Thursday, June 6, 2019

SJO plyometric training camp is a must do for future prep athletes

The summer camp that every junior high student should take part in is Carle Sports Medicine Plyometric Training Camp. The camp is led by St. Joseph-Ogden athletic trainer Casey Hug.

The camp which is already under way runs from June 11 to July 30 twice a week every Tuesday and Thursday from 3:30 – 4:30pm. There will not be a session on July 4 due to the holiday. Each session is an hour long under expert supervision.

The camp is designed to introduce and teach proper exercise techniques to young athletes and focus on building a foundation to develop explosive movement, agility, and better neuromuscular control.
Mclayne Taylor takes a shot
St. Joseph-Ogden's Maclayne Taylor fires a shot during their Class 2A third place game against Hillsboro at the IHSA Girls Basketball State Finals on Saturday. Taylor led the Lady Spartans to the program's first Final Four appearance. She is a prime example of how pylometrics can elevate a players athleticism. (Photo: PhotoNews Media/Clark Brooks)


"Proper form and control are very important," Hug points out. "Most athletes, regardless of age, lack proper hip and core strength, which makes it nearly impossible to do these exercises properly."

He added,"Most people associate core strength with doing sit ups and having a six pack. At this camp we try to work on hip, glutes, and low back strength as well."

When it comes to explosive athletes, the St. Joseph-Ogden athletic program has enjoyed more than their fair share.
Pylometrics are exercises that train an athlete's muscles to exert maximum force in short intervals of time. The goal is to increase speed, agility and strength, especially from a resting position. Explosive movement starts from having a strong, well coordinate group of core muscles working together.

Sometimes referred to as "pylos", Pylometric training focuses on learning to move from a muscle extension to a contraction in a rapid or "explosive" manner, such as in specialized repeated jumping on to platforms or over barriers.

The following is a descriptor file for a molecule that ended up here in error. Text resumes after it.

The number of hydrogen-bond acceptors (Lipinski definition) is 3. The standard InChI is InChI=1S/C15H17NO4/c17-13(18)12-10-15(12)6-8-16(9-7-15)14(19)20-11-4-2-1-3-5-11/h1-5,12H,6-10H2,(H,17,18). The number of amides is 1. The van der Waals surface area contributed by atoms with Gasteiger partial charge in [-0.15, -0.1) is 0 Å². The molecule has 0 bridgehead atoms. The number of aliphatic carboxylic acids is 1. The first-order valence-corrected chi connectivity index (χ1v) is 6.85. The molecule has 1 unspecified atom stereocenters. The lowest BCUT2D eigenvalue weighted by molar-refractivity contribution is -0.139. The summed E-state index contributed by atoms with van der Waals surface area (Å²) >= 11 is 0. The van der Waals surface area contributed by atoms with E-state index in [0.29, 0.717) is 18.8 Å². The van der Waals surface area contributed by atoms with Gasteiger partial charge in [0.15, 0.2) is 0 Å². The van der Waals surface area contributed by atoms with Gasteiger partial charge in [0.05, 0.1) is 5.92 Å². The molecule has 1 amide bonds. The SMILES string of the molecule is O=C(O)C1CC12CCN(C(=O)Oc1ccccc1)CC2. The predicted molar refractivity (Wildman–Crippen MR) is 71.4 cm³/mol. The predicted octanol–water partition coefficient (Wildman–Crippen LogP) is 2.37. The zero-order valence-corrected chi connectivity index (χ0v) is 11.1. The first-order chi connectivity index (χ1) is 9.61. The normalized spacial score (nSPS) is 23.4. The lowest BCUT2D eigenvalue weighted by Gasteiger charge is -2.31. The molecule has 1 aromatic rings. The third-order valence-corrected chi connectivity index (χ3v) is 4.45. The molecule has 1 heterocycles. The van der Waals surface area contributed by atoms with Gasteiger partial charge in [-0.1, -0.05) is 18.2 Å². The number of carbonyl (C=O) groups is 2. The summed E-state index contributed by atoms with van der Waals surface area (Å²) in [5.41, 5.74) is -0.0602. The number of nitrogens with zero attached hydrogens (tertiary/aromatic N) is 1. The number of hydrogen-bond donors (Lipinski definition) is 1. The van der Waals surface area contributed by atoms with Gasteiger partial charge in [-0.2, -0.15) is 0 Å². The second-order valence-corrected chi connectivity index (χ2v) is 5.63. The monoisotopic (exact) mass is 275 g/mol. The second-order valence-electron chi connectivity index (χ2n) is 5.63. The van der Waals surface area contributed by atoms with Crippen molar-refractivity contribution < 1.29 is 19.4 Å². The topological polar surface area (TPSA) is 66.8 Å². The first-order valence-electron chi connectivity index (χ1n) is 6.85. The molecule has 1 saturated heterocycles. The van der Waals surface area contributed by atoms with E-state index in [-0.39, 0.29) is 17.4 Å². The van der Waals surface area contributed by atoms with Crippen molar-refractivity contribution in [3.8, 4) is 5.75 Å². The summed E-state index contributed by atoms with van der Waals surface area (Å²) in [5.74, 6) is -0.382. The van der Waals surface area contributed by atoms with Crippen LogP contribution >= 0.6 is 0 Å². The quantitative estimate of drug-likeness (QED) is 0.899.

When it comes to explosive athletes, the St. Joseph-Ogden athletic program has enjoyed more than their fair share.

"As far as explosive athletes the one that sticks out to me is Maclayne Taylor," said Hug. He pointed out there are drills performed at the camp named after her. "She did this camp for four to five years and then has helped me as an instructor the last few years.

In addition to Taylor there are three other athletes from this spring season that epitomizes the benefits of pylometric training. Bailey Dowling, Hannah Dukeman and Atleigh Hamilton are at the top of his list.

Dowling currently holds the IHSA state record for the most career home runs and will play on the United States Junior National softball team. Earlier this week she was recognized as Gatorade's Illinois Softball Player of the Year. Dowling, who is the first SJO player to earn such national recognition, earn the same honor in 2018.

Hamilton is also headed for the IHSA record books. She is back-to-back Class 1A Long Jump champion. She went 18 feet-7.75 inches, three more than her nearest competitor, at last month's state track meet in Charleston.

A two-sport athlete and leader on the basketball court, Dukeman's balance and footwork is exceptional. On the diamond she is tied for 13th in IHSA records for runs batted in an inning. She also tied for second for most doubles in a softball game with four.

"We have a lot more kids that are explosive, but these are the ones that stick out against all the competition across the state," said Hug about the Spartan program.

Another is Adam Rose, who holds the baseball school record for the most stolen bases.

Although the first week of camp is in the books. It is not too late for kids who are starting 4th grade through the 9th to start their plyo training. To register now or for more information, email Casey Hug at casey.hug@carle.com.

"I believe that plyometrics are important but making sure they are doing them with proper form/control is more important," Hug emphasized. "It doesn’t matter how high you can jump if you don’t know how to land."

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